Physicians' heavy workloads are nothing new in the health care industry, and are only expected to get worse; however, a new survey revealed that almost half of hospital doctors are seeing more patients than can be safely managed.
Physicians’ heavy workloads are nothing new in the health care industry, and are only expected to get worse with the implementation of the Affordable Care Act. However, a new survey in JAMA Internal Medicine revealed that hospital physicians are reporting that they see more patients than can be safely managed.
Most errors causing thousands of patient deaths from preventable medical errors are usually caused by faulty systems, processes or conditions. However, the heavy workload expected of hospital physicians today is another possible cause — 40% said they saw an unsafe number of patients at least once a month.
“For resident physicians, workload so heavy as to result in physician fatigue is associated with increased medical errors and has led to the implementation of work-hour restrictions,” authors Henry J. Michtalik, MD, MPH, MHS; Hsin-Chieh Yeh, PhD; Peter J. Pronovost, MD, PhD; Daniel J. Brotman, MD, wrote.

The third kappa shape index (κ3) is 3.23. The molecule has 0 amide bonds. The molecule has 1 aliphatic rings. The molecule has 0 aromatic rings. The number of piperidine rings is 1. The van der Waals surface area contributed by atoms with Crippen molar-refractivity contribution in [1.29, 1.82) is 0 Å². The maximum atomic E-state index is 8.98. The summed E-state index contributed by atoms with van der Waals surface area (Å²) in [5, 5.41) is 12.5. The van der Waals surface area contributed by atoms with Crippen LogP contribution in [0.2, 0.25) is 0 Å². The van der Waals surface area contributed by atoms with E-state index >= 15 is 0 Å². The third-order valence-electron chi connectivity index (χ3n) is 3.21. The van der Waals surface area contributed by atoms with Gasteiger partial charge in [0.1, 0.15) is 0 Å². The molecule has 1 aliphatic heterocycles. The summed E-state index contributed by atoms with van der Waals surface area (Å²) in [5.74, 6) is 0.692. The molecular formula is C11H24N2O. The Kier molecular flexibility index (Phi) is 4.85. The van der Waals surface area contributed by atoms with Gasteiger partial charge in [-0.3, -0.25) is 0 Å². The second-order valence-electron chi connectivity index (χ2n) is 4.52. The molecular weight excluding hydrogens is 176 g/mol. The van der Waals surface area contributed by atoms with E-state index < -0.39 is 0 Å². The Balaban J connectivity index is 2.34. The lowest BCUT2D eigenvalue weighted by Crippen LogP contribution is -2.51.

The authors, researchers at Johns Hopkins University, surveyed hospital doctors about the impact of their workloads on patient care. According to the research letter, 7% of respondents admitted that a heavy workload likely led to patient complication and 5% reported it probably caused a death in the past year.
A quarter of the physicians who reported seeing an unsafe number of patients, said that the heavy workload prevented them from discussing treatment options or answering patient questions.
Of the physicians surveyed, the average age was 38 and the average salary was $180,000.